Prevention of Peanut Allergies: Are We Ready to Take the LEAP?
By now, every family living with peanut or food allergies has heard about the landmark study findings released on February 23, 2015. I happened to be in attendance at the American Academy of Allergy, Asthma and Immunology meeting when the authors disclosed the findings of the Learning About Peanut Allergy (LEAP) study. I have never seen such buzz and excitement from within our field!
As with all research findings, it’s important to read past the headlines. We have known for some time that rates of food allergy have increased dramatically in recent years with no currently effective treatment other than strict avoidance. This requires significant lifestyle modification and vigilance, which can impact quality of life.
Recent research has mostly focused on possible treatment of children who already have food allergy (stay tuned for my next blog post), but this hasn’t been as successful as once hoped. However, the LEAP study was about prevention, NOT treatment of children who already have peanut allergy.
There has been much confusion and debate about when young children should eat highly allergenic foods. In 2000, the American Academy of Pediatrics recommended no peanuts, tree nuts, or seafood until 3 years of age. Just 8 years later, they released updated guidelines stating that there was insufficient evidence to recommend avoidance of any specific food to prevent the onset of allergic conditions. Needless to say, the confusion regarding these conflicting messages still resonates with pediatricians and parents today.
With the LEAP study, we finally have some proof that early introduction may prevent against the development of peanut allergies. Before I summarize the important findings, it is extremely important to realize that this should NOT be done at home in high risk infants! Every single child enrolled in this study underwent skin prick testing AND physician supervised oral challenge to peanut. 10% were deemed too risky to proceed and 13% had reactions during challenge.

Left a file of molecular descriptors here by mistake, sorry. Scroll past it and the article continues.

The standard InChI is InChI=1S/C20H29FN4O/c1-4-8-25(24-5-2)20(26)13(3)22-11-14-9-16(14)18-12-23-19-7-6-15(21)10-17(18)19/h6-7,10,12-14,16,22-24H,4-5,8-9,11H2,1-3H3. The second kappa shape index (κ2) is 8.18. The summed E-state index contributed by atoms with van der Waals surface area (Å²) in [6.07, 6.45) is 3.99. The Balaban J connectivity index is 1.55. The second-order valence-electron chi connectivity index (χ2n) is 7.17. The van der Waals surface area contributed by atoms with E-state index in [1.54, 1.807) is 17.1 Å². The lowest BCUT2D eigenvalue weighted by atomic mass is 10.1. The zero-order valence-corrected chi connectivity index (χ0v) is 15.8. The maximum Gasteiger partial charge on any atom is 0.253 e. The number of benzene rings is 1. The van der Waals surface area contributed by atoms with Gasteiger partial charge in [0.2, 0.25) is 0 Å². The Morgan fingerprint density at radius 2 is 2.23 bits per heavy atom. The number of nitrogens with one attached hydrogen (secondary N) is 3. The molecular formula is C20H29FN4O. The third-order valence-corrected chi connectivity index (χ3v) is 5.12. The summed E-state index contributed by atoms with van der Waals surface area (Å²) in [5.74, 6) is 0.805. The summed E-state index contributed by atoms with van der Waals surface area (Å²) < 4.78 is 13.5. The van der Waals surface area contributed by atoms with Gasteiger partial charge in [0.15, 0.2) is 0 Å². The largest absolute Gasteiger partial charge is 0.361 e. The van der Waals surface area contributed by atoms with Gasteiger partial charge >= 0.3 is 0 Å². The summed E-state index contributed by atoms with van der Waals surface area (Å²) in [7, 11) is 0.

The LEAP study included 640 infants, all 4-11 months of age who were separated into those with negative skin tests and those with mildly positive skin tests (1-4 mm wheal; sensitized but not allergic). These groups were randomized to either eat peanut (roughly 8 peanuts per serving) 3 times a week or completely avoid all peanut until 5 years of age. At 5 years, they all underwent repeat peanut oral challenges to determine allergy.
The results are amazing! Children with negative skin tests who ate peanut were 86% less likely to have peanut allergy compared with those who avoided. Those who had mildly positive skin tests were 70% less likely to have peanut allergy. This demonstrates both primary and secondary prevention of development of peanut allergy. While this may not help those living with peanut allergy today, it may offer ways to prevent this for countless others.
It is important to note that this was not 100% effective. 2% of those with negative skin tests and 11% of those with mildly positive skin tests went on to develop peanut allergy. In addition, infants were chosen very carefully and had to have severe eczema and/or egg allergy to participate. We must be careful before extrapolating these findings to other populations.
Next steps for myself and my allergy colleagues around the world are to figure out how to apply these results in our practice. Infants at high risk of developing peanut allergy must be carefully evaluated before this is attempted. However, infants at low risk should proceed as recommended in 2008 and incorporate peanut butter early in life (6-12 months). This is certainly one exciting LEAP for us all!
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